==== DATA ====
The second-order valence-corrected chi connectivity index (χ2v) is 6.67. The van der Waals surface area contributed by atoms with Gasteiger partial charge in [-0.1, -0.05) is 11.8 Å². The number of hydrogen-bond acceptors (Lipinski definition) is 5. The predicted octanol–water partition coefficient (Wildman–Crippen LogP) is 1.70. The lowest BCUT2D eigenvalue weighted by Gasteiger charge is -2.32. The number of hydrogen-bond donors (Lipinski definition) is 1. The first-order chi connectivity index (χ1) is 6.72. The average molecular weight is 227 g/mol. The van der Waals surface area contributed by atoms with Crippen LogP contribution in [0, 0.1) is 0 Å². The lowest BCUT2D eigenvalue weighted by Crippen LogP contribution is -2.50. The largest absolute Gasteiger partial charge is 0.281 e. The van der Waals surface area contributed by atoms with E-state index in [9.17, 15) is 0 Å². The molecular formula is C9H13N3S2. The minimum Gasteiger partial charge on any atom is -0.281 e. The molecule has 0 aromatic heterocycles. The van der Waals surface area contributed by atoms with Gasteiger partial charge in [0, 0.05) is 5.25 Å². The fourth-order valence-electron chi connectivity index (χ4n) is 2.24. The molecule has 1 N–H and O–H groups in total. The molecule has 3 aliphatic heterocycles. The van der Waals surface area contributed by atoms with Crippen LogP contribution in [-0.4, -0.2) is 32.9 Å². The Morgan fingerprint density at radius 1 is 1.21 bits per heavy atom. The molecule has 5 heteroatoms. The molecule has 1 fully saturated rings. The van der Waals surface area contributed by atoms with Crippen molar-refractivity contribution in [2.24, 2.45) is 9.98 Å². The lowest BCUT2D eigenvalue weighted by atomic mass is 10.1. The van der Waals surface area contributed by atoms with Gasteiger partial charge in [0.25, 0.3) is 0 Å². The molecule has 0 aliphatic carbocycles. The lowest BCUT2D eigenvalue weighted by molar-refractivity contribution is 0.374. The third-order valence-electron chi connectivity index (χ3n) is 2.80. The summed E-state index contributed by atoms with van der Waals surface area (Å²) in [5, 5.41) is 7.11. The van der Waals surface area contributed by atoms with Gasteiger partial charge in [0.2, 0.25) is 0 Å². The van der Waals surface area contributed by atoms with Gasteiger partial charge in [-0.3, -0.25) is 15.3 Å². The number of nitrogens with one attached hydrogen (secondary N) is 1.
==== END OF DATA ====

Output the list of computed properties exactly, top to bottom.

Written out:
The second-order valence-corrected chi connectivity index (χ2v) is 6.67. The van der Waals surface area contributed by atoms with Gasteiger partial charge in [-0.1, -0.05) is 11.8 Å². The number of hydrogen-bond acceptors (Lipinski definition) is 5. The predicted octanol–water partition coefficient (Wildman–Crippen LogP) is 1.70. The lowest BCUT2D eigenvalue weighted by Gasteiger charge is -2.32. The number of hydrogen-bond donors (Lipinski definition) is 1. The first-order chi connectivity index (χ1) is 6.72. The average molecular weight is 227 g/mol. The van der Waals surface area contributed by atoms with Crippen LogP contribution in [0, 0.1) is 0 Å². The lowest BCUT2D eigenvalue weighted by Crippen LogP contribution is -2.50. The largest absolute Gasteiger partial charge is 0.281 e. The van der Waals surface area contributed by atoms with E-state index in [9.17, 15) is 0 Å². The molecular formula is C9H13N3S2. The minimum Gasteiger partial charge on any atom is -0.281 e. The molecule has 0 aromatic heterocycles. The van der Waals surface area contributed by atoms with Gasteiger partial charge in [0, 0.05) is 5.25 Å². The fourth-order valence-electron chi connectivity index (χ4n) is 2.24. The molecule has 1 N–H and O–H groups in total. The molecule has 3 aliphatic heterocycles. The van der Waals surface area contributed by atoms with Crippen LogP contribution in [-0.4, -0.2) is 32.9 Å². The Morgan fingerprint density at radius 1 is 1.21 bits per heavy atom. The molecule has 5 heteroatoms. The molecule has 1 fully saturated rings. The van der Waals surface area contributed by atoms with Crippen molar-refractivity contribution in [2.24, 2.45) is 9.98 Å². The lowest BCUT2D eigenvalue weighted by atomic mass is 10.1. The van der Waals surface area contributed by atoms with Gasteiger partial charge in [0.25, 0.3) is 0 Å². The molecule has 0 aliphatic carbocycles. The lowest BCUT2D eigenvalue weighted by molar-refractivity contribution is 0.374. The third-order valence-electron chi connectivity index (χ3n) is 2.80. The summed E-state index contributed by atoms with van der Waals surface area (Å²) in [5, 5.41) is 7.11. The van der Waals surface area contributed by atoms with Gasteiger partial charge in [0.2, 0.25) is 0 Å². The van der Waals surface area contributed by atoms with Gasteiger partial charge in [-0.3, -0.25) is 15.3 Å². The number of nitrogens with one attached hydrogen (secondary N) is 1.